The amount of money that flows between the United States and the Philippines regularly is considerable. In 2016, more than U.S. $10.53 billion made its way from the U.S. to the Philippines as remittances, and around U.S. $74 million was sent in the other direction. Trade of goods and services between both countries accounted for around U.S. $27 billion in the same year.
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The U.S. dollar has served as the official currency of the United States since 1792. Its use as a primary currency is also found in other places such as the Caribbean, the Federated States of Micronesia, two British Overseas Territories, the British Virgin Islands, Turks and Caicos Islands, Ecuador, and El Salvador.
Some of the places where the U.S. dollar is used alongside other currencies include Zimbabwe, Liberia, Panama, Belize, Myanmar, and Cambodia. Some of the countries that still peg their currencies to the U.S. dollar include the Bahamas, United Arab Emirates, Oman, and Djibouti.
The U.S. dollar has remained the world’s most traded currency for some time. In April 2016, its share of the international forex market turnover exceeded 87%. It is estimated that around U.S. $5.1 trillion passes through the forex market each day. The U.S. dollar is also the world’s most preferred reserve currency.
|Nicknames||Buck, moolah, paper, dough, dead presidents, |
bones, greenback, green
|Bank notes||$1, $2, $5, $10, $20, $50, $100|
|Coins||1c, 5c, 10c, 25c, 50c, $1|
The Philippine peso was originally introduced in 1852, to replace the Spanish dollar, and it managed to survive colonialism and war. As a former American colony, the Philippines used English text on its currency until 1967. After shifting to the Filipino language, the use of the term “piso” has become prevalent. The ISO 4217 standard has referred to the country’s currency as piso since 2017.
The “₱” symbol used to denote the Philippine peso is unique to the Philippines. Other countries that use the peso still use the “$” symbol.
|Sub unit||Centavo or sentimo|
|Bank notes||PHP 20, PHP 50, PHP 100, PHP 500, PHP 1,000|
|Coins||1c, 5c, 10c, 25c, PHP 1, PHP 5, PHP 10|
U.S. Dollar / Philippine Peso Historical Rates
The Philippine peso, in its current form, started trading shortly after the country’s independence from the United States in 1946. The Philippine government established Bangko Sentral ng Pilipinas, the country’s first central bank, in 1949. The central bank pegged the Philippine peso to the U.S. dollar at the rate of ₱2 = $1 initially, only to abandon it soon after.
The peso has been a free floating currency since 1965. In 1965, the peso traded at around ₱3.6 against the U.S. dollar. By 1984, it devalued considerably and was trading at around ₱18 against the U.S. dollar. The 1997 Asian financial crisis saw the Philippine peso devalue even more. From ₱26.376 to the dollar in June 1997, it got to ₱43.10 by January 1998. It breached the ₱50 to the dollar mark in 2001. By October 2004, it traded at more than ₱56 to the dollar.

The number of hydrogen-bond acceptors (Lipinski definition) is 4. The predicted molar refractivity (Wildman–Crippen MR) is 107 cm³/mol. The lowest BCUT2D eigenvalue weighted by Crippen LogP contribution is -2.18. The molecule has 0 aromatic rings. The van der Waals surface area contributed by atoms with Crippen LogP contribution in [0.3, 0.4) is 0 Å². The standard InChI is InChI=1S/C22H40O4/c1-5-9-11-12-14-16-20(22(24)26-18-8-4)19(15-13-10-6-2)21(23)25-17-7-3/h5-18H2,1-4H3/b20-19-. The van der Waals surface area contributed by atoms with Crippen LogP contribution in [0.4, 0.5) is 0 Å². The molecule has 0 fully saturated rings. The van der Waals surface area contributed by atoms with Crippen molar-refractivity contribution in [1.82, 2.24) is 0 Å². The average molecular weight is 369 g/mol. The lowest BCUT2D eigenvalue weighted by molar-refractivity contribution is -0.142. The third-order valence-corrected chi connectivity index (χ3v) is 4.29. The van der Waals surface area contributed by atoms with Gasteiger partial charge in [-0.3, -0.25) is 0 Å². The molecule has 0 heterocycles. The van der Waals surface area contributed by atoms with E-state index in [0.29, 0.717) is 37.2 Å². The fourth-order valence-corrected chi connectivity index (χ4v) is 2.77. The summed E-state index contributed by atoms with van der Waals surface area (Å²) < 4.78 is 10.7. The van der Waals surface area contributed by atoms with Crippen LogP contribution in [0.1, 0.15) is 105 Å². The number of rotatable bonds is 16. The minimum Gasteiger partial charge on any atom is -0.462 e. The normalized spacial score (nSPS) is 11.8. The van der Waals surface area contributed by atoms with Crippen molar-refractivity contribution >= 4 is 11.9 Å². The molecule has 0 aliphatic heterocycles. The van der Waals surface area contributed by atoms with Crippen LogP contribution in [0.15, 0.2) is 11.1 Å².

The global financial crisis resulted in the Philippine peso gaining value from late 2008 to early 2013. In March 2013, the peso traded at ₱40.645 against the U.S. dollar. However, the U.S. economy was soon on its road to recovery, and the peso began to weaken after that. It has been on an almost steady downward trend since.
USD/PHP in the last five years
|U.S. $1 =|
|1 July, 2013||PHP 43.450|
|1 July, 2014||PHP 43.615|
|1 July, 2015||PHP 45.675|
|1 July, 2016||PHP 47.015|
|1 July, 2017||PHP 50.459|
USD/PHP in the last five months
|U.S. $1 =|
|1 March, 2018||PHP 52.171|
|1 April, 2018||PHP 51.654|
|1 May, 2018||PHP 52.565|
|1 June, 2018||PHP 53.350|
|1 July, 2018||PHP 53.087|
What Affects USD/PHP Rates?
The Philippine peso generates interest in the forex market because the Philippines is regarded as one of the fastest growing economies in the world. The country’s GDP in 2018 stood at around U.S. $400 billion, putting it in the top 35 economies globally. A recovering export industry is providing the much needed boost to the country’s economy, which may well have a positive impact on its currency.
The Philippine government believes that a weak peso is good for the country’s economy – reflective of a widening trade deficit that has come around because of increased wealth. The price of crude oil also plays a role in the strength of the country’s currency and economy, given that its energy requirements depend on imports.
Other factors that may affect the USD/PHP currency pair include foreign investment into the Philippines, the country’s national debt, as well as any policy changes initiated by the U.S. Federal Reserve.
If you send money from the United States to the Philippines or the other way around, take a look at the existing USD/PHP exchange rate. Then, compare it with the rate your bank has to offer as well as with rates provided by some of the leading overseas money transfer companies.